Edible Resource – Extraordinary Food, Tremendous Opportunities
Food Production and Economic Development in Nova Scotia
Nova Scotia was the only province in the 2011 census to show an increase in the number of farms. A total of 3,905 farms were reported, 2.9% more than in 2006. Agriculture directly employs over 5,800 Nova Scotians and another 10,500 work supporting the industry beyond the farm gate. Taking into account the 58,000 other Nova Scotians who work in the food service sector, farms and food businesses provides employment for approximately 13% of Nova Scotia’s work force.
The farm gate value of agricultural products in NS in 2011 was $595 million supporting a food industry valued at $2.3 billion. Agriculture in Nova Scotia is currently producing less than 20% of the food consumed in the province. With a modest economic multiplier of two to three cycles, a 10 percent increase in local food purchasing, production, and processing would generate millions of dollars in new economic activity in the Province. The development of local food systems is a logical strategy to improve community and provincial economic vitality.
But there are challenges which must be addressed in order to fully realize the benefits of increasing food production in NS.
Global commodity agriculture, with externalized costs permitting lower prices, has undercut local horticulture and animal agriculture. Subsequently, over the last 50 years the rapid decline of primary production and the resultant loss of infrastructure has undermined the raison d’etre for many rural communities. Loss of food-related income affects every facet of rural NS directly and the rest of the province indirectly. Nova Scotia cannot reach its full potential without addressing the food-related issues that are evident in many socioeconomic reports.
There are many obstacles for farmers and other entrepreneurs, finance being arguably a lesser one, as in some instances programs provide money while regulatory hurdles delay or disable progress. There are inconsistencies that cause similar projects to be treated differently. Economic opportunities may be delayed or lost when timely assistance is not available.
Farmers in particular, but also some food entrepreneurs, are not always treated with the respect accorded other professionals. Farmers responsible for research and development and analytical thinking, production and productivity, data collection, finance and statistical analysis, communication and marketing, labour and human resources, time management, animal and human health, and so on, should be given credit by bureaucrats and the public for their abilities. Few corner office occupants could navigate an agricultural business successfully, yet small farms are too often characterized as sunset enterprises, inconsistent with the knowledge economy. Nothing is further from the truth. Application of cutting edge technologies, smart economics and modern marketing techniques are elevating food production to its proper place in a new and vibrant economy for Nova Scotia.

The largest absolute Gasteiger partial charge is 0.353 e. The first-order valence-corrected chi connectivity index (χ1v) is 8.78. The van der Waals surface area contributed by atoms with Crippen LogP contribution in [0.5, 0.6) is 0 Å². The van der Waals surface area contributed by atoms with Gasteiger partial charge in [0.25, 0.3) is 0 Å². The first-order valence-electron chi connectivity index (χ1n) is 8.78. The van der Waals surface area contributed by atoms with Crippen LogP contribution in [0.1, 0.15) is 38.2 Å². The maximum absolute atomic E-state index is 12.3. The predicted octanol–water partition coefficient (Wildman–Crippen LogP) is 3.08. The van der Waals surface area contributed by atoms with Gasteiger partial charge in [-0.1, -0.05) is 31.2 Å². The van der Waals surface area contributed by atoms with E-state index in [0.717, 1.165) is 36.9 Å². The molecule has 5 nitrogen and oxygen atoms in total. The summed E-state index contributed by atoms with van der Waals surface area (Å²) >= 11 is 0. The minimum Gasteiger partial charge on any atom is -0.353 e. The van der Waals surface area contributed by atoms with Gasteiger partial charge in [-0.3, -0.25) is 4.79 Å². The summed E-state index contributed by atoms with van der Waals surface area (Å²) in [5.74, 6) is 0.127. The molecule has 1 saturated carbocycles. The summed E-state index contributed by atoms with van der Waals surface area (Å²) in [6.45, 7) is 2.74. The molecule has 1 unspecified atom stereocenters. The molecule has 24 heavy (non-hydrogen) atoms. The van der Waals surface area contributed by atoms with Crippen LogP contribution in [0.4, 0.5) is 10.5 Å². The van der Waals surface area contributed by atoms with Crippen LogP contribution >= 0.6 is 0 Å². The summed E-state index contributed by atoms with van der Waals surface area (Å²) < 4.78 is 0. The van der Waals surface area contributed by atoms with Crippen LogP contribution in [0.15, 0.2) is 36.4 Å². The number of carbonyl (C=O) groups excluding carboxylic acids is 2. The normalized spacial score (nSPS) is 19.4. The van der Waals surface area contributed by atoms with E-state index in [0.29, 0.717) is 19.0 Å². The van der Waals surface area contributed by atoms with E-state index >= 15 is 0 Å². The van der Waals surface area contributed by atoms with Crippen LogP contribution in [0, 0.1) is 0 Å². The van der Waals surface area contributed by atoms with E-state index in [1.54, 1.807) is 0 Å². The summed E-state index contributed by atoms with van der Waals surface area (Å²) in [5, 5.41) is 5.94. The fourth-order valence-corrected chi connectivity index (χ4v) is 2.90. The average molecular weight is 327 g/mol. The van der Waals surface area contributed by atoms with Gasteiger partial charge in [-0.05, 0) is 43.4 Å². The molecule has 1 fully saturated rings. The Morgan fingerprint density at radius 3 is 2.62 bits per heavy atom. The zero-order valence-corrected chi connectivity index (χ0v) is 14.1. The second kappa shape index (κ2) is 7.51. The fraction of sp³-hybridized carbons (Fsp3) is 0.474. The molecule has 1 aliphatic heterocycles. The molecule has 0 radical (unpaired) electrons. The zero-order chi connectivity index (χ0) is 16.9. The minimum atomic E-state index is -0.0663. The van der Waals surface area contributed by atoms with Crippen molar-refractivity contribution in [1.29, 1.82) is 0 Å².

Food is the world’s biggest industry but there is little understanding on Hollis and Main streets that we’re missing opportunities to multiply food dollars locally and internationally. There are tremendous opportunities to sell succulent, nutritious Nova Scotian products at home and beyond. Nova Scotia (and Atlantic Canada) should be “the designation”, the brand, that sells our succulent, extraordinary, healthy foods to residents and tourists, and abroad. Primary and value-added production needs to be envisioned, ensured and rebuilt to augment rural economic development around food.
FarmWorks is providing a sliver of the solution by helping to facilitate agriculture and food production through money, mentoring and marketing. Many Nova Scotians have recognized the potential of farmers and food entrepreneurs by investing close to half a million dollars in less than two years in FarmWorks. Nova Scotian entrepreneurs, driven by personal goals and desire to support other local business, are benefitting from the encouragement, mentoring and support provided by fellow Nova Scotians. But this is just part of the solution. Wise policies and recognition by governments that support is required for the food producing entrepreneurs who are here, or who may come here, is crucial to the future of the rural – and urban – economy of the province. Effective support starts with recognizing skills, identifying gaps, providing missing ingredients, and celebrating successes.